A quiet moment and a sound different from anything I'd heard at the table happened. Finley, her head resting on the table, arms crossed beneath her face like a cradle. Her voice no more than a squeak, I missed it the first time.
I ate my meal in a state of heightened alertness, whispering quick reminders to my kids not to use the butter knife as a drum stick, and to "please use your napkin to wipe off that glob of fruit on your chin instead of your forearm."
I think I speak for many moms of kids with special needs when I say we don't want pity; it's isolating. But a smile or words that say hey, motherhood is tough -- any kind of motherhood is tough -- are reassuring.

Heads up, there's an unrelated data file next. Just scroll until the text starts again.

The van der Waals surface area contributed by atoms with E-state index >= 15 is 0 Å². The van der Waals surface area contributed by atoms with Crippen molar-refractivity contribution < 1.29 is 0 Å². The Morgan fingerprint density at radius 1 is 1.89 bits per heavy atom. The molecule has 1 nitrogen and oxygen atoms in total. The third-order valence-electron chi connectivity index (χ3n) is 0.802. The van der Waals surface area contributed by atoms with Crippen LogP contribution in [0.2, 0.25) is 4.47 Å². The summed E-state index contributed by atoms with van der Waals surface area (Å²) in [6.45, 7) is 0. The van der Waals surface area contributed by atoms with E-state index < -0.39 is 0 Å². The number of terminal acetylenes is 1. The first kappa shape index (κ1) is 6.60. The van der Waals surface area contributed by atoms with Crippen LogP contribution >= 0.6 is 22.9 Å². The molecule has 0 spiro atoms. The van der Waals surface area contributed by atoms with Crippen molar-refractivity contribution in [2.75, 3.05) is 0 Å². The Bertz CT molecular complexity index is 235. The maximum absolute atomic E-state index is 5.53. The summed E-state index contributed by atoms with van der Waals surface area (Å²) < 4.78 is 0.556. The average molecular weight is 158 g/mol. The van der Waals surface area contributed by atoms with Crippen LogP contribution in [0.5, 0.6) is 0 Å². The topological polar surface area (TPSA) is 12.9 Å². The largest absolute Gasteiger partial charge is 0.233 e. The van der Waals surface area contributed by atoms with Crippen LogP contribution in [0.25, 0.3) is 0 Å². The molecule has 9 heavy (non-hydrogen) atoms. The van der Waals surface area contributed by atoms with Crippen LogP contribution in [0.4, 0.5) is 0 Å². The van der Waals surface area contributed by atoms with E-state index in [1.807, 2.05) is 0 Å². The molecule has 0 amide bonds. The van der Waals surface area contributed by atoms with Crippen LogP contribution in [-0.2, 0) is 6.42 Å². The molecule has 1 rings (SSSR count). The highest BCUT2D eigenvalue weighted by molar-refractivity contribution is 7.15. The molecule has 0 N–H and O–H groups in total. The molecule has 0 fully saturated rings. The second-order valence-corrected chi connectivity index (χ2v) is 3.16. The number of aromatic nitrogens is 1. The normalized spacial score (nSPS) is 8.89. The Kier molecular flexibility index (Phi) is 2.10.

Have you ever gone to a restaurant hoping for a quiet, relaxing dining experience only to find that the table next to you is the temporary playground for a couple of rowdy kids and two stressed-out parents?